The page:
Figure 2 An endoscopic retrograde cholangiopancreatography image from a patient with pancreatic cancer. A tight stricture is visible in the distal common bile duct (arrow).

prevent tissue ingrowth through the stent mesh, has recently been developed and can be used to treat resectable malignant biliary obstruction. Endoscopic ultrasound: it produces high-resolution images of the pancreas using a high-frequency ultrasound probe at the end of an endoscope placed in the stomach and duodenum in close proximity to the pancreas. It has a higher sensitivity and specificity, particularly in evaluating tumours less than 3 cm in diameter, when compared to CT. Endoscopic ultrasound (EUS) gives the ability to collect samples for cytopathological analysis by using EUS-guided fine-needle aspiration (FNA) and core biopsies, but it is an invasive procedure and there is an associated complication rate of less than 2%. A recent meta-analysis demonstrated that EUS-FNA had a sensitivity of 85% and specificity of 98% as a diagnostic test for solid pancreatic neoplasms.10 However, the results are operator-dependent and it is unlikely to detect distant metastatic disease. Therefore EUS should be considered complementary to other staging modalities. Positron emission tomography (PET): it is a non-invasive imaging tool that provides metabolic (rather than morphological) information on tumours (Figure 4). An analysis of early studies showed that management was changed in around one-third of cases when PET was used for initial staging. Contrast-enhanced PET/CT is superior to PET alone for the preoperative assessment of cancer resectability.11 The prospective diagnostic accuracy and clinical value of PET/CT in suspected pancreatic malignancy is currently being evaluated in the multicentre PETPANC study. Laparoscopy: staging laparoscopy may improve the detection of peritoneal and liver metastases, but high false-negative rates have previously been reported.12 More recently, laparoscopy has

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Figure 3 Percutaneous transhepatic cholangiogram showing a distal common bile duct stricture with deployment of an expandable metal stent.

reduce perioperative mortality.15 The reoperation rate following pancreatectomy is around 10% and the mortality rate for reoperations can be up to 60%.

nutritional status and weight gain compared to Whipple’s procedure. Total pancreatectomy has no advantage in survival compared with Whipple resection and may be justified only if there is diffuse involvement of the whole pancreas without evidence of spread. It may also be justified when pancreatic adenocarcinoma arises on a background of IPMN. There is no evidence that an extended lymphadenectomy and portal vein resection is superior to a standard lymphadenectomy. A distal (left) pancreatectomy with splenectomy and en bloc lymph node dissection (Figure 7) is indicated for cancers in the body and tail of the gland. Surgical mortality of less than 5% has been achieved in most specialized centres, but resection for pancreatic cancer has a morbidity rate of up to 30%. In addition to the medical complications that accompany complex surgery, major surgical complications include pancreatic fistulae, delayed gastric emptying, haemorrhage, wound infection, intra-abdominal sepsis, acute pancreatitis, portal vein thrombosis, chylous ascites and bile leaks. Postoperative octreotide (somatostatin analogue) therapy may help reduce the incidence of pancreatic fistulae but does not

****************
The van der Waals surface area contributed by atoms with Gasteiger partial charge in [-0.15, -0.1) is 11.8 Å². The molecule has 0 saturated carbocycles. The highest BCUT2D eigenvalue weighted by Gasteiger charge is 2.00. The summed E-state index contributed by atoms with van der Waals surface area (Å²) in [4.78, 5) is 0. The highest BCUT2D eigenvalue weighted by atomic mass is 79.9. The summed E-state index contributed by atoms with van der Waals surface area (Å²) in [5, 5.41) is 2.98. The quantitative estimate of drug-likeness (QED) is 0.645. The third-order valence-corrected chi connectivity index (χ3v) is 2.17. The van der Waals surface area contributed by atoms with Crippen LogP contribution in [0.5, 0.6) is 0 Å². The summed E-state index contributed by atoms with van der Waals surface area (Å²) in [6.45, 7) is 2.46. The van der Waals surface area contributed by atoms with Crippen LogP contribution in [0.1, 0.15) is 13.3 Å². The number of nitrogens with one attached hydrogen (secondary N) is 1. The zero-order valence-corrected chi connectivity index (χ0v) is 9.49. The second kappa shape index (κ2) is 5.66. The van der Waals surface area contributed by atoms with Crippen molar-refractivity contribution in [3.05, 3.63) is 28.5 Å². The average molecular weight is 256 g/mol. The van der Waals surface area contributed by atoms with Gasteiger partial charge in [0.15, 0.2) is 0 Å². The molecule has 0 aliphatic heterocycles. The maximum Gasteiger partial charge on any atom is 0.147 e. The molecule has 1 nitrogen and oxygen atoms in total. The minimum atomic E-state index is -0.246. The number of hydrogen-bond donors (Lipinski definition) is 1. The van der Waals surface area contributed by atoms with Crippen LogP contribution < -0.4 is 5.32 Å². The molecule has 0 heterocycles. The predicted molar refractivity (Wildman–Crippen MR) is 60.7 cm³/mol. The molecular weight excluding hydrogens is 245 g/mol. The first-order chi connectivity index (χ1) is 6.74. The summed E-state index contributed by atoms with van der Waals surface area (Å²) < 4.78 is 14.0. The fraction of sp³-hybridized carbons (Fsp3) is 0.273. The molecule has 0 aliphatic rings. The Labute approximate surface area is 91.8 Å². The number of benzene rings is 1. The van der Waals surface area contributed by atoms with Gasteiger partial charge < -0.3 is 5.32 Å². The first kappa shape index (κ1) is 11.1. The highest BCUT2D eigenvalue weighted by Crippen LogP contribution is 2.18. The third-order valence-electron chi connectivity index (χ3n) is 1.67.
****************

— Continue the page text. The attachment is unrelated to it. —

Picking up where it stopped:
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Prognosis and adjuvant therapy: the most important prognostic markers for survival after pancreatic resection are lymph node status, tumour size, tumour grade and resection margin status. Median survival after pancreatic resection is 11e20 months and 5-year survival ranges from 7 to 25%. A number of clinical trials have demonstrated benefit from adjuvant therapy in pancreatic cancer. The ESPAC-1 trial compared 5-fluorouracil (5-FU) based chemotherapy, chemoradiotherapy, a combination of the two, and no treatment in the adjuvant setting. It demonstrated a survival benefit with chemotherapy but not with chemoradiotherapy.16 Adjuvant chemoradiotherapy has not been demonstrated to provide a survival advantage in subsequent trials and its use is therefore not currently recommended. Interestingly, quality of life improved after adjuvant therapy irrespective of the modality.

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Obstructive jaundice Suspected pancreatic cancer

FBC, LFTs, clotting studies, blood glucose, CA 19-9

Transabdominal ultrasound + CT/MRI

Endoscopic ultrasound ± fine-needle aspiration/Trucut biopsy

Resectable

Unresectable

Surgical exploration

ERCP + biliary stent

Pancreaticoduodenectomy if resectable

Chemotherapy Pancreatic enzyme supplements Novel therapies Pain relief

Figure 4 Coronal image of a positron emission tomography/computed tomography scan demonstrating a bright spot in the uncinate process of the pancreas, in keeping with the primary tumour and two bright spots in the right lobe of the liver in keeping with metastatic deposits.

Figure 5 A suggested algorithm for diagnosis and treatment of cancer of the head of the pancreas.

receiving gemcitabine alone or combination 5-FU/folinic acid, but gemcitabine has a better safety profile. The ESPAC-4 trial is now comparing combination chemotherapy with gemcitabine plus capecitabine with gemcitabine alone.